- Kidney damage
- Nerve disorders
- Memory and concentration problems
- Muscle and joint pain
Employers or duty holders are required to prevent, or where this is not reasonably practicable, to control exposure to lead. Conducting effective risk assessments, testing and following strict controls is imperative to compliance and protecting people from the risk of exposure.
What Action Should Be Taken When Lead Is Detected
Lead paint remediation eliminates long-term and uncontrolled exposure. If removal has been specified, infrared stripping is preferable to abrasive, blast or solvent techniques that produce hard-to-contain residues.
Disposal is normally the contractor's concern, but lead-contaminated waste (including soils) needs special consideration. It might be incorporated in site waste and taken to landfill, but then classed on arrival as hazardous by the Environment Agency. To avoid time and cost implications, the disposal should be discussed with all relevant parties at an early stage of the project.
Over-painting or encapsulation aims to contain the hazard, but the risk of ingestion remains, whether from children eating paint chips or gnawing painted items or ingestion of contaminated dust from future maintenance (preparation). If encapsulation is specified, containment, cleaning and dust level monitoring pre- and post-construction are critical.
Lead-safe work practices and clean-up regimes can be time-consuming and require stringent attention to detail. Particular care should be given to methods of control in occupied premises, including where air circulation plants are in operation, and where operatives and site visitors could carry dust off-site on clothing and shoes.
Many of our existing commercial and corporate clients in the nuclear, industrial and private sectors are taking proactive steps to address their potential lead risks by instructing our team to collect lead paint samples during asbestos surveying works.
For some of our diligent clients, where we have previously provided sampling for asbestos, we now provide lead sampling additionally as part of our hazardous materials sampling services. We now have the ability to record lead paint sampling data in our NexGen database, and produce reports through the NexGen App.
This year as part of our larger laboratory expansion, we successfully completed our first method and validation in our Environmental Chemistry laboratory. The sensitivity, specification and configuration of instrumentation present within the Analytical laboratory provide excellent flexibility, capable of adapting to a dynamic workload while maintaining accurate qualitative and quantitative analysis.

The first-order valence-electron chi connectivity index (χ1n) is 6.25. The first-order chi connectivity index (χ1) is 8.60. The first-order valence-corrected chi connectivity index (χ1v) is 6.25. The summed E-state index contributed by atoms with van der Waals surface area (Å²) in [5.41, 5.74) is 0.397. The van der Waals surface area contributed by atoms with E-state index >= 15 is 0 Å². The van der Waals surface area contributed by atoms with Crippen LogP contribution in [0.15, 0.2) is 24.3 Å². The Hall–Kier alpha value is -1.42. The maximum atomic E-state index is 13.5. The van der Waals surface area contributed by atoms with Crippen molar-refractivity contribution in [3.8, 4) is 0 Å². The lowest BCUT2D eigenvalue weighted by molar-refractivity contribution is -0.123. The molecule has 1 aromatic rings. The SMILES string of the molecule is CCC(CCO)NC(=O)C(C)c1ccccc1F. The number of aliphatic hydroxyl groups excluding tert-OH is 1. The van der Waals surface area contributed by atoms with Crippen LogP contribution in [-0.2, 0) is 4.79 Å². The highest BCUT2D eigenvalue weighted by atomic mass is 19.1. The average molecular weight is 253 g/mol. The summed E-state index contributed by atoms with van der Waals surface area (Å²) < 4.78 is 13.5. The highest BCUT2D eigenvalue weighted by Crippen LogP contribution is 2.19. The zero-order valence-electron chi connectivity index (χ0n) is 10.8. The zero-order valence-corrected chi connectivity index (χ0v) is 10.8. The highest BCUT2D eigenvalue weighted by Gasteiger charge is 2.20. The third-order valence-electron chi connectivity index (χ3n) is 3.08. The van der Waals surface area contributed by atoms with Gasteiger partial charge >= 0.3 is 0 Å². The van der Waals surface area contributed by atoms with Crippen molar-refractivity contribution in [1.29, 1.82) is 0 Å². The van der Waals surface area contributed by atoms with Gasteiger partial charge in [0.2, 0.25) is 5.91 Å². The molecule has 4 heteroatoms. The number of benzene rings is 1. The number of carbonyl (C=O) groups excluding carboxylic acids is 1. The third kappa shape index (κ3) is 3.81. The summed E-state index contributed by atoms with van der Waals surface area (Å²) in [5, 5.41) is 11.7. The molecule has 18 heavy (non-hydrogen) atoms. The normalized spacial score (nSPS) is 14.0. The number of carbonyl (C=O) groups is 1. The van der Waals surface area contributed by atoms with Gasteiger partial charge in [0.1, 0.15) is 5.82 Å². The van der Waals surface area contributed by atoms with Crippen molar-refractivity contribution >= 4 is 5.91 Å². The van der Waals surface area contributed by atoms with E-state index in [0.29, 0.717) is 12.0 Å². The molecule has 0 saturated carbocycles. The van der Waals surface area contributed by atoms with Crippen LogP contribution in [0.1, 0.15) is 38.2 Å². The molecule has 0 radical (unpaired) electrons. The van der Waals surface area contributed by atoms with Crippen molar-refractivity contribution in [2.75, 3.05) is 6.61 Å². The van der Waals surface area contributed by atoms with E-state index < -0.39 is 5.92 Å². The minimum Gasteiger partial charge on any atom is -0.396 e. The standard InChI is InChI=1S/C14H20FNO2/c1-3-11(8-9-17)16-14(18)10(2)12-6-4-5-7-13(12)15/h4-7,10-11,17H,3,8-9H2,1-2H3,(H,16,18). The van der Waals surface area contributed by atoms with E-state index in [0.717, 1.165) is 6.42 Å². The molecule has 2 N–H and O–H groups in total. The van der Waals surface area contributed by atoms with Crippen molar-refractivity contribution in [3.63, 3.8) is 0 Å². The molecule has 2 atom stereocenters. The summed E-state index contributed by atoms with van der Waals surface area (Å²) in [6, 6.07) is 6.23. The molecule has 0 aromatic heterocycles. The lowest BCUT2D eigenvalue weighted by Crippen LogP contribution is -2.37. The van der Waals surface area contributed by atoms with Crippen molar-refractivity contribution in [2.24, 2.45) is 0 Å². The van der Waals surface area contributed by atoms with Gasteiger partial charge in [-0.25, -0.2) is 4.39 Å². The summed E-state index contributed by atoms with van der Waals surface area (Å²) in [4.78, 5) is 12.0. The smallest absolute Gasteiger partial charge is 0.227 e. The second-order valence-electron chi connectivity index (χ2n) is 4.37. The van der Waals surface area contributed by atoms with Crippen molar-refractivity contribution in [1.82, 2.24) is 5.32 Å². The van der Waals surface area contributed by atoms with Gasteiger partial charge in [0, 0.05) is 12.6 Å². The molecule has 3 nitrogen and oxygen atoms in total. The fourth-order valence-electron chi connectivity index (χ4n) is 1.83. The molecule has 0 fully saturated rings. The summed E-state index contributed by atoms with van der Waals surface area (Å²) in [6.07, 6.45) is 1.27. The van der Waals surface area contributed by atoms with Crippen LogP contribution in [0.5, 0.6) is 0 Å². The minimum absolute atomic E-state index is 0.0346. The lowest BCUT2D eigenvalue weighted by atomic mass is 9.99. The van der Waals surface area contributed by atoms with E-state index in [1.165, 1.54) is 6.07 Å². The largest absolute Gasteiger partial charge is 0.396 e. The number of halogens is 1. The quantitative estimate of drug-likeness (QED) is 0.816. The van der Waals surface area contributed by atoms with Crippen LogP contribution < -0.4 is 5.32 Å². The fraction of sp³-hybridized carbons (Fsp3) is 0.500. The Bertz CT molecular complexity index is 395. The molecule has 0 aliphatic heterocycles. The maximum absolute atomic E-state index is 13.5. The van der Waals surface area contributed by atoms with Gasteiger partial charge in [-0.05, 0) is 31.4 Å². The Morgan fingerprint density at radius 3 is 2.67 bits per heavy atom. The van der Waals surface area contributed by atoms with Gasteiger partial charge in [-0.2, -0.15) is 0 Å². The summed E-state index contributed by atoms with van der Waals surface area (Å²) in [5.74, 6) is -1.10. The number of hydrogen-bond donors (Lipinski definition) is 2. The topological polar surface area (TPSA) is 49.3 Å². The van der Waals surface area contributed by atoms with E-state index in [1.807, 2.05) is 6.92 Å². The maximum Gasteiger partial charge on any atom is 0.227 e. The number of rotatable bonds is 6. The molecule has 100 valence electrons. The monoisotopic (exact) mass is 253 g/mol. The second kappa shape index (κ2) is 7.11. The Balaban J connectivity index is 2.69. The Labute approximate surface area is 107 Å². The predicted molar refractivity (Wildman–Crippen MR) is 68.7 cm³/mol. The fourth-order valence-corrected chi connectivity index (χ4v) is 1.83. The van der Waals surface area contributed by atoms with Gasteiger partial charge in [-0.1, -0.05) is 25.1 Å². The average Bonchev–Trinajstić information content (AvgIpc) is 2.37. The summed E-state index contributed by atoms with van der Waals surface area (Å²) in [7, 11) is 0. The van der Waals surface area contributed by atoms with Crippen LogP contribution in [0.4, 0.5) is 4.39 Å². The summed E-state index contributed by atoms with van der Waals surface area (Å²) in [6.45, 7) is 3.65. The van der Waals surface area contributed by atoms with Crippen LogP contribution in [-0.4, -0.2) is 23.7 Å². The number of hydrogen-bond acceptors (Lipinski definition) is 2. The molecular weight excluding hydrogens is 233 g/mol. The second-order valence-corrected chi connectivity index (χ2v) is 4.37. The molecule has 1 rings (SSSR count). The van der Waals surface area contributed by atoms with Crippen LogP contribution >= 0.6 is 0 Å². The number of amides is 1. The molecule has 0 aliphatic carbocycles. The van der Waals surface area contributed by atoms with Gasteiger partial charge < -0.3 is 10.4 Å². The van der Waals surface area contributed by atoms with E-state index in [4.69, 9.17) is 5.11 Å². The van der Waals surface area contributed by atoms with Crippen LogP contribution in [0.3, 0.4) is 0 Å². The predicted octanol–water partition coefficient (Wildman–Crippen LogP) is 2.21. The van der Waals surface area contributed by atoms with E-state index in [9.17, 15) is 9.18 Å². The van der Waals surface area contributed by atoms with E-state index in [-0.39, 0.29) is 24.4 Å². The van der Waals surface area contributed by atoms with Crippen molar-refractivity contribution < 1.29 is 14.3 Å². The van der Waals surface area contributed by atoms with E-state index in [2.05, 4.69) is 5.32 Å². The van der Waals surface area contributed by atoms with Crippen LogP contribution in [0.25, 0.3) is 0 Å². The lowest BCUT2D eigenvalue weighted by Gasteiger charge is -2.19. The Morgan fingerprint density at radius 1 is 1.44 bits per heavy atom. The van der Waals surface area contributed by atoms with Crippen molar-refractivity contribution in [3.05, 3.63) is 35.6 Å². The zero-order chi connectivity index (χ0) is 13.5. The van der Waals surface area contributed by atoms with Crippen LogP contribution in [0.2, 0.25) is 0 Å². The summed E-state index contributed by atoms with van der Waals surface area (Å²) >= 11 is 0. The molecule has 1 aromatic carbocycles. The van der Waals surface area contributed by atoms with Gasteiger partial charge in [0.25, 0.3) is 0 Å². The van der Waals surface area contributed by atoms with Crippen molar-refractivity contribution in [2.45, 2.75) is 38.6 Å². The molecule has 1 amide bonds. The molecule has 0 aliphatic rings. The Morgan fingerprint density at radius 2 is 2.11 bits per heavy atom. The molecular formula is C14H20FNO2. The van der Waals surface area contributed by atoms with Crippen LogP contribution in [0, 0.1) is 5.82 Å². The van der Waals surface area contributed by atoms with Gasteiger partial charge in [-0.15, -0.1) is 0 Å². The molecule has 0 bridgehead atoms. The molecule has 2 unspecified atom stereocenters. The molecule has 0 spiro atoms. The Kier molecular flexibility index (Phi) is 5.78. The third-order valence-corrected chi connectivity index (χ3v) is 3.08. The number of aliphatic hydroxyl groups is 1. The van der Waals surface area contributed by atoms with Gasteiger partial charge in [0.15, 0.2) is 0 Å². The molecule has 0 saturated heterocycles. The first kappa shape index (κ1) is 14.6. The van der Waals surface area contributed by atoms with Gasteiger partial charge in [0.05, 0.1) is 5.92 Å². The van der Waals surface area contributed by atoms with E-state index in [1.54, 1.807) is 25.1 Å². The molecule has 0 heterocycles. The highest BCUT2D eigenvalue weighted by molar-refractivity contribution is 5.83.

We are seeing an emerging need for lead paint sampling and testing services in the marketplace. Our team are able to remove delays to projects due to our ability to sample and record data through our proprietary software NexGen on-site whilst collecting other hazardous materials samples. Additionally, we can provide interpretive reports to help monitor and remediate.
Are you planning a refurbishment project on your Assets Under Management (AUMs)? Mitigate risk and costly delays with a holistic hazardous materials sampling, testing and monitoring programme supplier. Contact our team.
About The Author
Larne has over 10 years of experience in the asbestos industry, starting as an asbestos surveyor and working his way up to Project Manager, Account Manager, and then Area Director in 2019 where he has overseen works with various clients in the industrial, transport, higher education and defence sectors.
His experience in site management, technical issues and contract management mean he understands project drivers and pressures and has a proven track of successfully communicating with stakeholders at all levels. As Area Director he is responsible for managing key clients and projects in the South East and London area, focusing on customer service and meeting contract KPIs.
Larne has also provided asbestos consultancy services himself (as a previous surveyor, analyst and consultant), for example working with NHS Property Services to assist them in maintaining compliance with the Control of Asbestos Regulations (2012) across their South East operations. This included desktop reviews and gap analysis, surveys and managing asbestos remediation works to ensure compliance with HSG guidance.
M: +44 (0)788 1108 173
T: +44 (0)345 5040 303
Linkedin: Larne Fuller
Industry news delivered by Lucion Group and its subsidiary companies.
Issue 2 May 2023
No sign-up required
Lucion Group Brochure
Risk Assessment Checklist
Make sure your Risk Assessment covers all the bases with this quick 6 step Risk Assessment checklist.
Download From NexGen
Risk Assessment FAQs
Conducting your health and safety risk assessment can be a daunting task. Before you get started, read our clients' top risk assessment FAQs.
Download From NexGen